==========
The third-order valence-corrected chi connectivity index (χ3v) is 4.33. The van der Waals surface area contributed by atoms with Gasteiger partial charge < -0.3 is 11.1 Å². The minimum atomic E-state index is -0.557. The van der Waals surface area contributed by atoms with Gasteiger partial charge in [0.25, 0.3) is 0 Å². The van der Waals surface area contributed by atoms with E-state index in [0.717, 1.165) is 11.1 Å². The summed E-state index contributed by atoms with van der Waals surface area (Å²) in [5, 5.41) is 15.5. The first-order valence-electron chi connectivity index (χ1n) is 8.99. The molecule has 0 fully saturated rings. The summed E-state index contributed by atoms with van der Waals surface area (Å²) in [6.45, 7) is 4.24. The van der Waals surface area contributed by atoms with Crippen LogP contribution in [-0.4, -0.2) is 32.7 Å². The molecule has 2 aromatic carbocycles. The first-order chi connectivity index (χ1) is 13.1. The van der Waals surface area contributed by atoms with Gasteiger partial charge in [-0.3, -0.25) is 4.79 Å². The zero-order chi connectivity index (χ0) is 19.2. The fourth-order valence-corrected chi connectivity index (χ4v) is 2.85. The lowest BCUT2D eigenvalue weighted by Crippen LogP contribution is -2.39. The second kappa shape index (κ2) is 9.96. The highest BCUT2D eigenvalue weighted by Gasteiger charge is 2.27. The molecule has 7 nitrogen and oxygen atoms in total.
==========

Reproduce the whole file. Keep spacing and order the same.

The third-order valence-corrected chi connectivity index (χ3v) is 4.33. The van der Waals surface area contributed by atoms with Gasteiger partial charge < -0.3 is 11.1 Å². The minimum atomic E-state index is -0.557. The van der Waals surface area contributed by atoms with Gasteiger partial charge in [0.25, 0.3) is 0 Å². The van der Waals surface area contributed by atoms with E-state index in [0.717, 1.165) is 11.1 Å². The summed E-state index contributed by atoms with van der Waals surface area (Å²) in [5, 5.41) is 15.5. The first-order valence-electron chi connectivity index (χ1n) is 8.99. The molecule has 0 fully saturated rings. The summed E-state index contributed by atoms with van der Waals surface area (Å²) in [6.45, 7) is 4.24. The van der Waals surface area contributed by atoms with Crippen LogP contribution in [-0.4, -0.2) is 32.7 Å². The molecule has 2 aromatic carbocycles. The first-order chi connectivity index (χ1) is 13.1. The van der Waals surface area contributed by atoms with Gasteiger partial charge in [-0.3, -0.25) is 4.79 Å². The zero-order chi connectivity index (χ0) is 19.2. The fourth-order valence-corrected chi connectivity index (χ4v) is 2.85. The lowest BCUT2D eigenvalue weighted by Crippen LogP contribution is -2.39. The second kappa shape index (κ2) is 9.96. The highest BCUT2D eigenvalue weighted by Gasteiger charge is 2.27. The molecule has 7 nitrogen and oxygen atoms in total.